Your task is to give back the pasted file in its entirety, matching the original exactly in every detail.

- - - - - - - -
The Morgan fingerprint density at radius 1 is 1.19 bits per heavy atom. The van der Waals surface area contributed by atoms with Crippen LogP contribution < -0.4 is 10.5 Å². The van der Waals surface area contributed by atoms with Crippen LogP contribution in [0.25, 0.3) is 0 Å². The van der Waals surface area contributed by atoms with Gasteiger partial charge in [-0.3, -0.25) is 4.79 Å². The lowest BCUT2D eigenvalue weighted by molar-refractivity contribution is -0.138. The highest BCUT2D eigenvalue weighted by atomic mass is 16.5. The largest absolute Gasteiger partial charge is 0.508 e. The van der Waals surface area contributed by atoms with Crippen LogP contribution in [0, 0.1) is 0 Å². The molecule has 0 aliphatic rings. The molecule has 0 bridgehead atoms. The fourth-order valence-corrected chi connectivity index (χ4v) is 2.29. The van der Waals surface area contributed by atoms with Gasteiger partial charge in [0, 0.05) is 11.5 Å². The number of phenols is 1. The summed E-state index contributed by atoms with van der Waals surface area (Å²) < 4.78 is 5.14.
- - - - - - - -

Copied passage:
The Morgan fingerprint density at radius 1 is 1.19 bits per heavy atom. The van der Waals surface area contributed by atoms with Crippen LogP contribution < -0.4 is 10.5 Å². The van der Waals surface area contributed by atoms with Crippen LogP contribution in [0.25, 0.3) is 0 Å². The van der Waals surface area contributed by atoms with Gasteiger partial charge in [-0.3, -0.25) is 4.79 Å². The lowest BCUT2D eigenvalue weighted by molar-refractivity contribution is -0.138. The highest BCUT2D eigenvalue weighted by atomic mass is 16.5. The largest absolute Gasteiger partial charge is 0.508 e. The van der Waals surface area contributed by atoms with Crippen LogP contribution in [0, 0.1) is 0 Å². The molecule has 0 aliphatic rings. The molecule has 0 bridgehead atoms. The fourth-order valence-corrected chi connectivity index (χ4v) is 2.29. The van der Waals surface area contributed by atoms with Gasteiger partial charge in [0, 0.05) is 11.5 Å². The number of phenols is 1. The summed E-state index contributed by atoms with van der Waals surface area (Å²) < 4.78 is 5.14.